Doctors seek to allay HRT fears

Women have been urged not to panic over new research identifying a link between hormone replacement therapy and an increased risk of breast cancer. The deputy chair of the BMA's medical committee, Dr Hamish Meldrum, explained that the risk was only small and that HRT should not be considered unsafe.

It follows the announcement by the MHRA, which regulates medication and healthcare, stating that the use of HRT as a first line treatment for the brittle bone disease osteoporosis should be discouraged. Speaking on Radio Four's "Today" programme, Dr Meldrum said: "The review has concluded that the benefits don't outweigh the risks for using HRT as a first-line treatment [for osteoporosis]. Women who are on it for that reason should make a routine appointment with their GP and go and discuss whether they should change to some other treatments."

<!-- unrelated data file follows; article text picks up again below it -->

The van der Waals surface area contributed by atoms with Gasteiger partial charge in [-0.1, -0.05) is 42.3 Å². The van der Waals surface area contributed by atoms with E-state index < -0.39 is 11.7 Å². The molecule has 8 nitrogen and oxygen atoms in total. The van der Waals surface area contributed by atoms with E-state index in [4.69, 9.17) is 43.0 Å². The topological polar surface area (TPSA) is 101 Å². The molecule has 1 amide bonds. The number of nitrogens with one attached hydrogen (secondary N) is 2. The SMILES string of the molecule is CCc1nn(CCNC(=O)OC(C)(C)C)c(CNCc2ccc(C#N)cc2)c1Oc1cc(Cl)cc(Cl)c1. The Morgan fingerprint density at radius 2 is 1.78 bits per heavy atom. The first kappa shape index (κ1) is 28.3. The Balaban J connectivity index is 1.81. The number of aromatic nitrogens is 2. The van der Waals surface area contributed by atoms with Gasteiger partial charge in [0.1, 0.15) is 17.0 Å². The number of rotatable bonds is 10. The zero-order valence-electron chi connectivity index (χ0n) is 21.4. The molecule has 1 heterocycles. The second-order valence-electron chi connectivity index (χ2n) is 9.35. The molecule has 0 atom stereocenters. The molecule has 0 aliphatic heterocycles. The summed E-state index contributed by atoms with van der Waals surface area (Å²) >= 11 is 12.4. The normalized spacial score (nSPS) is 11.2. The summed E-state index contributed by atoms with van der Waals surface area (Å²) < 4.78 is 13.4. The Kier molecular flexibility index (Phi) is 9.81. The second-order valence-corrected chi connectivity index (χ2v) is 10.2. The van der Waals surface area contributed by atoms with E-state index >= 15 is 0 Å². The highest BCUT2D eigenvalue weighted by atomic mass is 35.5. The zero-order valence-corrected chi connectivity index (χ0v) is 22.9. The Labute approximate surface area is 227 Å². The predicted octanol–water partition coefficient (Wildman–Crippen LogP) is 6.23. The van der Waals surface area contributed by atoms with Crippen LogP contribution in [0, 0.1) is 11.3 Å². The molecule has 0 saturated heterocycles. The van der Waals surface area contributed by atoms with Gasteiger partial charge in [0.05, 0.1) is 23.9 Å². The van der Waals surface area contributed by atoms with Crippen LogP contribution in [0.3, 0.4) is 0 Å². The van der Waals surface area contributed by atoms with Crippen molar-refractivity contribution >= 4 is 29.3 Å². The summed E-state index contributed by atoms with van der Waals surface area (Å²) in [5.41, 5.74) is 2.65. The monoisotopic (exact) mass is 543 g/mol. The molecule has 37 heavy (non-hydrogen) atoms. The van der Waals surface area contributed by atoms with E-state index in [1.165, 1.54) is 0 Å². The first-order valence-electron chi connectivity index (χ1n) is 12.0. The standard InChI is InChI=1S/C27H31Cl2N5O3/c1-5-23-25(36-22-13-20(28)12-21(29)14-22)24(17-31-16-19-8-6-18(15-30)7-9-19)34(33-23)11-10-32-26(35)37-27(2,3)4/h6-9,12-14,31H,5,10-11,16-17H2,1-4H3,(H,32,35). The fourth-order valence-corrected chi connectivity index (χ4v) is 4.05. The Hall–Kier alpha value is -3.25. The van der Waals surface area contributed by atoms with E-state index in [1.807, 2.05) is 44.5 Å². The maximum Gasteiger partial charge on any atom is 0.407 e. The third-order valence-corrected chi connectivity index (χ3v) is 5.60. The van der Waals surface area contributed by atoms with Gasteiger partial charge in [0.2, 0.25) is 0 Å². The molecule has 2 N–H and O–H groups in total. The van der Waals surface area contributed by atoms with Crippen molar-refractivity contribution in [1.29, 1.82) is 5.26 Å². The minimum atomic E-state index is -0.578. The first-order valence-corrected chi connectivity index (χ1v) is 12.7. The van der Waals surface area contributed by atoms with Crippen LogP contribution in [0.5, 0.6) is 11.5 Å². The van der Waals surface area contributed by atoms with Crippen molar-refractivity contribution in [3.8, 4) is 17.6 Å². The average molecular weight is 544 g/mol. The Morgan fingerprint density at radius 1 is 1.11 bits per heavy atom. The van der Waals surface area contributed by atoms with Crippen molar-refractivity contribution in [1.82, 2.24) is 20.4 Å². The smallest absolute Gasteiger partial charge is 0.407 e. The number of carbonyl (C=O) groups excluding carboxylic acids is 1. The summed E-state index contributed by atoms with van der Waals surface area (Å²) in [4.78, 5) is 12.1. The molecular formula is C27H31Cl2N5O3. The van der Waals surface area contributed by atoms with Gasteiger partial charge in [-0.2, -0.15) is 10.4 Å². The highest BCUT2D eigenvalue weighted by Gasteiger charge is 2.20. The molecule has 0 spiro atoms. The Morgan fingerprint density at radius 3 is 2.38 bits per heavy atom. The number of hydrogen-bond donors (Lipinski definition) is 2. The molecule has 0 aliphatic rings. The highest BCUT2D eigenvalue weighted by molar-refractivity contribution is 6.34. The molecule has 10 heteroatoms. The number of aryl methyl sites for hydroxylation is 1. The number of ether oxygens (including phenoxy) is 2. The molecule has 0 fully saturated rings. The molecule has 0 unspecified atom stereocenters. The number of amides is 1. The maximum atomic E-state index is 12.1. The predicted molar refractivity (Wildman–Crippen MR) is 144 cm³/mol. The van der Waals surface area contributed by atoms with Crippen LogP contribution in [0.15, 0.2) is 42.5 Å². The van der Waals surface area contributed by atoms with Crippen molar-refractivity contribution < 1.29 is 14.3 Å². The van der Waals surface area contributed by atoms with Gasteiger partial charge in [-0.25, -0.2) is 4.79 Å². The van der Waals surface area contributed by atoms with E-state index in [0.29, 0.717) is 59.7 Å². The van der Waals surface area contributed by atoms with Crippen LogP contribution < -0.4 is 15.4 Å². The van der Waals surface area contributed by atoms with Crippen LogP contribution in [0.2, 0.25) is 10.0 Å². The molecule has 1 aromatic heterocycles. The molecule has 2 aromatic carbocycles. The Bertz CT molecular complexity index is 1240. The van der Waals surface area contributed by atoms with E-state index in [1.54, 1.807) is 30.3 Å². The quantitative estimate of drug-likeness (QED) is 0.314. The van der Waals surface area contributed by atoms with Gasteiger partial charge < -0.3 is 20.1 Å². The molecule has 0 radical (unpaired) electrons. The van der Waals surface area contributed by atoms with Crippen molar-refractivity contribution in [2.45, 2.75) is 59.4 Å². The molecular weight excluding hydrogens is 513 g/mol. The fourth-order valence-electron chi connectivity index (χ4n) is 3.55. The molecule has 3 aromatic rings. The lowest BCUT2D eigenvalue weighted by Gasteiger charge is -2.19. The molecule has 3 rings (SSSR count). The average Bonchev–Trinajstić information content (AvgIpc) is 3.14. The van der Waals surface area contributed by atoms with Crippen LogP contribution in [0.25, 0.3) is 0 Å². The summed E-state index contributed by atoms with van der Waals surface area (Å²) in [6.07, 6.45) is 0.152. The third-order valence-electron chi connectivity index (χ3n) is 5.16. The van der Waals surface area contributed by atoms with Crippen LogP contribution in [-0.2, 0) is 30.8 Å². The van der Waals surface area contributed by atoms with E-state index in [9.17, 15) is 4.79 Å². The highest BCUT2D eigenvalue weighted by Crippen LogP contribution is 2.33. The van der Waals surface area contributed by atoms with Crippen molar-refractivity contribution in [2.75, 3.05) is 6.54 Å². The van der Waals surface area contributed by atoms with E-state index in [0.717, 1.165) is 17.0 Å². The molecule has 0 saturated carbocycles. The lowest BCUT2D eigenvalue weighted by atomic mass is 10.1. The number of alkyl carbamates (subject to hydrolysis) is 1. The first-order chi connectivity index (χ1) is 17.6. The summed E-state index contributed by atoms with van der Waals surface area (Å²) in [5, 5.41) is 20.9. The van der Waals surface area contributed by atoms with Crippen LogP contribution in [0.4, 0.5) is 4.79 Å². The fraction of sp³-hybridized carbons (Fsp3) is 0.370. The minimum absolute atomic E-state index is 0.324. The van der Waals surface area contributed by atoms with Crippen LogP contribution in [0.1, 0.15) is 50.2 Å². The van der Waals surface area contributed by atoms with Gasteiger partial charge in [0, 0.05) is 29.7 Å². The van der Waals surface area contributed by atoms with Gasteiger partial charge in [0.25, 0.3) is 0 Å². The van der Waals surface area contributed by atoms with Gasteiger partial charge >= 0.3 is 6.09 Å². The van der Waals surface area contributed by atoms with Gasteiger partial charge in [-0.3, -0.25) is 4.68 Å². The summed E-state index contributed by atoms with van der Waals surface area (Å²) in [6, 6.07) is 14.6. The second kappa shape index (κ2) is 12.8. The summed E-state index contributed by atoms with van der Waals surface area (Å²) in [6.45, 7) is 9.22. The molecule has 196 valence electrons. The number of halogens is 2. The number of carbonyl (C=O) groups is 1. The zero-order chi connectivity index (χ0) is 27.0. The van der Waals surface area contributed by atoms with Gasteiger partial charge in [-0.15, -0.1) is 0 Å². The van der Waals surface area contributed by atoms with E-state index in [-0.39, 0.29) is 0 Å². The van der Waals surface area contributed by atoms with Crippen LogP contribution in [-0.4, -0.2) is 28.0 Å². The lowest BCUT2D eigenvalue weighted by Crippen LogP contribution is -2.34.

He added: "For those who are taking it for severe menopausal symptoms, they should still continue with it. We have to get risks into proportion. HRT does cause some increase in the risk of breast cancer but the committee has concluded that the benefits still outweigh the risks."


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